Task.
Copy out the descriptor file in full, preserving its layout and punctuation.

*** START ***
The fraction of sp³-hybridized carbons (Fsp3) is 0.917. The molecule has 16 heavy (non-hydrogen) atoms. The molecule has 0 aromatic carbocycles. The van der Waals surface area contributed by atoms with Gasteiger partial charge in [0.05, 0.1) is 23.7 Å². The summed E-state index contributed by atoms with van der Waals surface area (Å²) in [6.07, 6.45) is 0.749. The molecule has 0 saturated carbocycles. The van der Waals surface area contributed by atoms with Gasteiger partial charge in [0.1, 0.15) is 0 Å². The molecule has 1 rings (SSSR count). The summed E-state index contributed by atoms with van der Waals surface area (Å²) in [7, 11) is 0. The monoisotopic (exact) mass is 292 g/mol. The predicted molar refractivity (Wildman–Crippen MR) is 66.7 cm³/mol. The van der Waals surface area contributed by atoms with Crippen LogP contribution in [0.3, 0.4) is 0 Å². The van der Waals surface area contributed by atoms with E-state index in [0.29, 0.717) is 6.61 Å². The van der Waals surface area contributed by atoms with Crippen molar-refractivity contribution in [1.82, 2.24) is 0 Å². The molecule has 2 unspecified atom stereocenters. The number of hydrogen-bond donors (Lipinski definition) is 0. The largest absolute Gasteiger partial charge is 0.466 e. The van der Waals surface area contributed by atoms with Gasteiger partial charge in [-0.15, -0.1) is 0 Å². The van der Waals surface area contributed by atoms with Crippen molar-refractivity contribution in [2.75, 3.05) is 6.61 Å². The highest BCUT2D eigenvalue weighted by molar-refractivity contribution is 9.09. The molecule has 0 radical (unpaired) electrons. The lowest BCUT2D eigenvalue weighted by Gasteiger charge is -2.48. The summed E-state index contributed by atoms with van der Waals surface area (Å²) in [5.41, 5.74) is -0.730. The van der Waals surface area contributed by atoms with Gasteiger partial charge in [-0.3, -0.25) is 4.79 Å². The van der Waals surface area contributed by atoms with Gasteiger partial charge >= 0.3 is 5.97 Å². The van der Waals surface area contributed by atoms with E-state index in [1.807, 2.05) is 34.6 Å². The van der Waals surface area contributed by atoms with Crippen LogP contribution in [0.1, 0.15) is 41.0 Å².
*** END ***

The fraction of sp³-hybridized carbons (Fsp3) is 0.917. The molecule has 16 heavy (non-hydrogen) atoms. The molecule has 0 aromatic carbocycles. The van der Waals surface area contributed by atoms with Gasteiger partial charge in [0.05, 0.1) is 23.7 Å². The summed E-state index contributed by atoms with van der Waals surface area (Å²) in [6.07, 6.45) is 0.749. The molecule has 0 saturated carbocycles. The van der Waals surface area contributed by atoms with Gasteiger partial charge in [0.1, 0.15) is 0 Å². The molecule has 1 rings (SSSR count). The summed E-state index contributed by atoms with van der Waals surface area (Å²) in [7, 11) is 0. The monoisotopic (exact) mass is 292 g/mol. The predicted molar refractivity (Wildman–Crippen MR) is 66.7 cm³/mol. The van der Waals surface area contributed by atoms with Crippen LogP contribution in [0.3, 0.4) is 0 Å². The van der Waals surface area contributed by atoms with E-state index in [0.29, 0.717) is 6.61 Å². The van der Waals surface area contributed by atoms with Crippen molar-refractivity contribution in [1.82, 2.24) is 0 Å². The molecule has 2 unspecified atom stereocenters. The number of hydrogen-bond donors (Lipinski definition) is 0. The largest absolute Gasteiger partial charge is 0.466 e. The van der Waals surface area contributed by atoms with Gasteiger partial charge in [-0.15, -0.1) is 0 Å². The van der Waals surface area contributed by atoms with Crippen molar-refractivity contribution in [2.75, 3.05) is 6.61 Å². The highest BCUT2D eigenvalue weighted by molar-refractivity contribution is 9.09. The molecule has 0 radical (unpaired) electrons. The lowest BCUT2D eigenvalue weighted by Gasteiger charge is -2.48. The summed E-state index contributed by atoms with van der Waals surface area (Å²) in [5.41, 5.74) is -0.730. The van der Waals surface area contributed by atoms with Gasteiger partial charge in [-0.3, -0.25) is 4.79 Å². The van der Waals surface area contributed by atoms with Gasteiger partial charge >= 0.3 is 5.97 Å². The van der Waals surface area contributed by atoms with E-state index in [1.807, 2.05) is 34.6 Å². The van der Waals surface area contributed by atoms with Crippen LogP contribution in [0.1, 0.15) is 41.0 Å².